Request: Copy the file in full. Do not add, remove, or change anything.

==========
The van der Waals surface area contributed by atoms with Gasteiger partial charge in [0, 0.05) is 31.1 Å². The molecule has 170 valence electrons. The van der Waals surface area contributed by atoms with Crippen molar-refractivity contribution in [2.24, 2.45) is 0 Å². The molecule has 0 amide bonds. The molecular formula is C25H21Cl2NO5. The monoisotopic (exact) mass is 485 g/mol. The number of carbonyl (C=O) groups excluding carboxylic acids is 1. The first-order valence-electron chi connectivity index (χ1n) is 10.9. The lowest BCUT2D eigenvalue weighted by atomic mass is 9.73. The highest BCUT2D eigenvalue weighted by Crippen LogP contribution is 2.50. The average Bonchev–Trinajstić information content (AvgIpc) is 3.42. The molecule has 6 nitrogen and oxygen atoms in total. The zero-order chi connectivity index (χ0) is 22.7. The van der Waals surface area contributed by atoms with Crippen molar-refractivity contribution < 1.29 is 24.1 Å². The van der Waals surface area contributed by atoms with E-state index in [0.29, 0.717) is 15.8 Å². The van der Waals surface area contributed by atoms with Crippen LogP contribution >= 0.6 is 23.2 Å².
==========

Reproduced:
The van der Waals surface area contributed by atoms with Gasteiger partial charge in [0, 0.05) is 31.1 Å². The molecule has 170 valence electrons. The van der Waals surface area contributed by atoms with Crippen molar-refractivity contribution in [2.24, 2.45) is 0 Å². The molecule has 0 amide bonds. The molecular formula is C25H21Cl2NO5. The monoisotopic (exact) mass is 485 g/mol. The number of carbonyl (C=O) groups excluding carboxylic acids is 1. The first-order valence-electron chi connectivity index (χ1n) is 10.9. The lowest BCUT2D eigenvalue weighted by atomic mass is 9.73. The highest BCUT2D eigenvalue weighted by Crippen LogP contribution is 2.50. The average Bonchev–Trinajstić information content (AvgIpc) is 3.42. The molecule has 6 nitrogen and oxygen atoms in total. The zero-order chi connectivity index (χ0) is 22.7. The van der Waals surface area contributed by atoms with Crippen molar-refractivity contribution < 1.29 is 24.1 Å². The van der Waals surface area contributed by atoms with E-state index in [0.29, 0.717) is 15.8 Å². The van der Waals surface area contributed by atoms with Crippen LogP contribution >= 0.6 is 23.2 Å².